The old 50/1.4D autofocuses significantly faster than the newer 50/1.4G. At least on a D300, and most likely also on D700, D800, D3, D4. I can't say if it's the case on D7000. (The D won't autofocus on the low-end DSLRs.)
    I read somewhere that the G has much better weather sealing.
    My D focused a bit faster but also missed focus much more than my 1.4G lens. CAs are much better on the G than D though.
    Considering the D basically has no weather sealing, the G is better IF you put a front filter on it.

    @notjustamoma The difference between the D & G in image quality isn't much, but I do notice it. I also use a 50mm a lot and own 8 different 50mm and equivalents. Unless you see something wrong with the D, you shouldn't feel the need to upgrade. If you did go to a lower model of camera (5xxx or 3xxx) the D will not focus on those bodies as it needs the camera's drive motor to focus.

    I have had the 1.4G for years and it is always with me. I tried the 1.8G but for what others see as good points, I saw as drawbacks. The 1.8G is technically better but I prefer the 1.4G's rendering of the image better. It is slightly softer in the bokeh and that is what I want. That said, the 1.8G is a hell of a good lens for a very good price. Unless you are a 50mm shooter, I would suggest that one. Me, I'm going to get the 58mm. And then I will have 9 50's in all, to choose from. ;) (I really need to get rid of a few.)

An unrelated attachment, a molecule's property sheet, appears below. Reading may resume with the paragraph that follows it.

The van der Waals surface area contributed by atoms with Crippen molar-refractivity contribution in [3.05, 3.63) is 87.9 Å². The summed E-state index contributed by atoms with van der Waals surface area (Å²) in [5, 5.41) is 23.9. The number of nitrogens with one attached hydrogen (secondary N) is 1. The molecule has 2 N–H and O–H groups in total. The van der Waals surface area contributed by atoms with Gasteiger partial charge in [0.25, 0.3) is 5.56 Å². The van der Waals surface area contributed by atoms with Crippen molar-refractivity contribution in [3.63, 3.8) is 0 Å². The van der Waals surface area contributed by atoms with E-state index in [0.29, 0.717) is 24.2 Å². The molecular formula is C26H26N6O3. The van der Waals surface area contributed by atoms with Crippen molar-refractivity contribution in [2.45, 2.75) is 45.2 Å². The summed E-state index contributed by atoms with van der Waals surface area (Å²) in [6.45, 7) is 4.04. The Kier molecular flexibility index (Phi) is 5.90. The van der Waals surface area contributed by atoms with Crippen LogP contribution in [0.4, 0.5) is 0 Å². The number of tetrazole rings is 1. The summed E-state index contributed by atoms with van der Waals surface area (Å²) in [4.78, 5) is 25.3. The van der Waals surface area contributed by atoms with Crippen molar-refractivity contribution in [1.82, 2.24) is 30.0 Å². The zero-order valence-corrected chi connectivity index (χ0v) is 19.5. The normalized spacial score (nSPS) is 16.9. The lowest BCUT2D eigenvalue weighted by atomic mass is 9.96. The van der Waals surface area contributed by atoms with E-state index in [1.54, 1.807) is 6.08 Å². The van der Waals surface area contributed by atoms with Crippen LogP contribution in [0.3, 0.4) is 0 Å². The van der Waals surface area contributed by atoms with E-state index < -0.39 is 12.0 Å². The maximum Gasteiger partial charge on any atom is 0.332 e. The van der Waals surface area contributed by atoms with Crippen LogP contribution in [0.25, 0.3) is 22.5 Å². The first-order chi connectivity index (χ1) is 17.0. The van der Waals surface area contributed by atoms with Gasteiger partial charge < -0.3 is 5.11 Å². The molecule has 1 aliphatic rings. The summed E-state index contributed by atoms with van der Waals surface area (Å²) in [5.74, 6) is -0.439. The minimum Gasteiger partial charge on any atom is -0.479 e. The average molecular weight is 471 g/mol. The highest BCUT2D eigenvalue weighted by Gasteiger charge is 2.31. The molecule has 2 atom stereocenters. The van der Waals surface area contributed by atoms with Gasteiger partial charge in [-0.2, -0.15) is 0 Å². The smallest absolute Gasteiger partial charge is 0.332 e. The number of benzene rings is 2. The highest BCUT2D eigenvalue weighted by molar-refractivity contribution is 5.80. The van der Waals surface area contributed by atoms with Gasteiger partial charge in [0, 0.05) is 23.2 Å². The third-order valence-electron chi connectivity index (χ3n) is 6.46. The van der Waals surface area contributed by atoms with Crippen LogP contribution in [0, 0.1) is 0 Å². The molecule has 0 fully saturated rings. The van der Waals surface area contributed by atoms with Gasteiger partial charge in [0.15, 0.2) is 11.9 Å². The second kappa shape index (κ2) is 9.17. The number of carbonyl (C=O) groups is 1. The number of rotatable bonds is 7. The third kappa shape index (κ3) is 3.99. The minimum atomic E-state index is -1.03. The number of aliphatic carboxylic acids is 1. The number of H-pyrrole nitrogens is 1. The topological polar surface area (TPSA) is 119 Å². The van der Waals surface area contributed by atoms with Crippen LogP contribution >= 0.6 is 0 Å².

Post edited by TaoTeJared on
    D800, D300, D50(ir converted), FujiX100, Canon G11, Olympus TG2. Nikon lenses - 24mm 2.8, 35mm 1.8, (5 in all)50mm, 60mm, 85mm 1.8, 105vr, 105 f2.5, 180mm 2.8, 70-200vr1, 24-120vr f4. Tokina 12-24mm, 16-28mm, 28-70mm (angenieux design), 300mm f2.8. Sigma 15mm fisheye. Voigtlander R2 (olive) & R2a, Voigt 35mm 2.5, Zeiss 50mm f/2, Leica 90mm f/4. I know I missed something...
  • roombarobotroombarobot Posts: 201Member

    If you are comparing the two f/1.8 lenses, there are a lot of videos and sites comparing the two. I watched several and came to a conclusion that the bokeh on the 1.8G was smoother than the 1.8D, so I bought the G. Since it would be one of my widest lenses, I wanted the better bokeh.

    You can come to your own conclusion there. Best of luck!